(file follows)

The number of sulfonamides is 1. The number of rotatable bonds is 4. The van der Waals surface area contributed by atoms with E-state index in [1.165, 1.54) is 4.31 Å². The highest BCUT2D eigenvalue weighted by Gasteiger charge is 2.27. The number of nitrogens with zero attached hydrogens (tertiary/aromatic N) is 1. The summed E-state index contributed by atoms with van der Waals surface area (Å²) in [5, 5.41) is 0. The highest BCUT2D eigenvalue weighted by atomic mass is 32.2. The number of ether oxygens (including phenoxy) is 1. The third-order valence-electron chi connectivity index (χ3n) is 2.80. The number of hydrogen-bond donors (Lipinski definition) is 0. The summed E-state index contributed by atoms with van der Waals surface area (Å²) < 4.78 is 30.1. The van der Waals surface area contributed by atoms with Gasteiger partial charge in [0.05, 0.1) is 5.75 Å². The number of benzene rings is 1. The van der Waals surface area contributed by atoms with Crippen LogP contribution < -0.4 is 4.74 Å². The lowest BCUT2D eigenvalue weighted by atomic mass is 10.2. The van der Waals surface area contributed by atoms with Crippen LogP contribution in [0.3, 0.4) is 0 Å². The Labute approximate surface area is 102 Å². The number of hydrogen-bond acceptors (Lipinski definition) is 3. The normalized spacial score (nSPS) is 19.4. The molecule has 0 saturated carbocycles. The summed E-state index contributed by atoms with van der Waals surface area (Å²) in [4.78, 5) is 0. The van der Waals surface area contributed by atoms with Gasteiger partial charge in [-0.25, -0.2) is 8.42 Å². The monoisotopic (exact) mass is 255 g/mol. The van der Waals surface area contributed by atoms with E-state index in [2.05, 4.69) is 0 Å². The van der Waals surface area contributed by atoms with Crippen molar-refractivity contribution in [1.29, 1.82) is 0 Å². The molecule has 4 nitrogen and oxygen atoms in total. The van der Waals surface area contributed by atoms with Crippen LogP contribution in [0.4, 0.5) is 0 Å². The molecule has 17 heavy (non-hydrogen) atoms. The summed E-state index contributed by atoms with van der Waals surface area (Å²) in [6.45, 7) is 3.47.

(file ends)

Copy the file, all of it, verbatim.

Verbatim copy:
The number of sulfonamides is 1. The number of rotatable bonds is 4. The van der Waals surface area contributed by atoms with E-state index in [1.165, 1.54) is 4.31 Å². The highest BCUT2D eigenvalue weighted by Gasteiger charge is 2.27. The number of nitrogens with zero attached hydrogens (tertiary/aromatic N) is 1. The summed E-state index contributed by atoms with van der Waals surface area (Å²) in [5, 5.41) is 0. The highest BCUT2D eigenvalue weighted by atomic mass is 32.2. The number of ether oxygens (including phenoxy) is 1. The third-order valence-electron chi connectivity index (χ3n) is 2.80. The number of hydrogen-bond donors (Lipinski definition) is 0. The summed E-state index contributed by atoms with van der Waals surface area (Å²) < 4.78 is 30.1. The van der Waals surface area contributed by atoms with Gasteiger partial charge in [0.05, 0.1) is 5.75 Å². The number of benzene rings is 1. The van der Waals surface area contributed by atoms with Crippen LogP contribution < -0.4 is 4.74 Å². The lowest BCUT2D eigenvalue weighted by atomic mass is 10.2. The van der Waals surface area contributed by atoms with Crippen LogP contribution in [0.3, 0.4) is 0 Å². The Labute approximate surface area is 102 Å². The number of hydrogen-bond acceptors (Lipinski definition) is 3. The normalized spacial score (nSPS) is 19.4. The molecule has 0 saturated carbocycles. The summed E-state index contributed by atoms with van der Waals surface area (Å²) in [4.78, 5) is 0. The van der Waals surface area contributed by atoms with Gasteiger partial charge in [-0.25, -0.2) is 8.42 Å². The monoisotopic (exact) mass is 255 g/mol. The van der Waals surface area contributed by atoms with E-state index in [2.05, 4.69) is 0 Å². The van der Waals surface area contributed by atoms with Crippen molar-refractivity contribution in [1.29, 1.82) is 0 Å². The molecule has 4 nitrogen and oxygen atoms in total. The van der Waals surface area contributed by atoms with Crippen LogP contribution in [0.4, 0.5) is 0 Å². The molecule has 17 heavy (non-hydrogen) atoms. The summed E-state index contributed by atoms with van der Waals surface area (Å²) in [6.45, 7) is 3.47.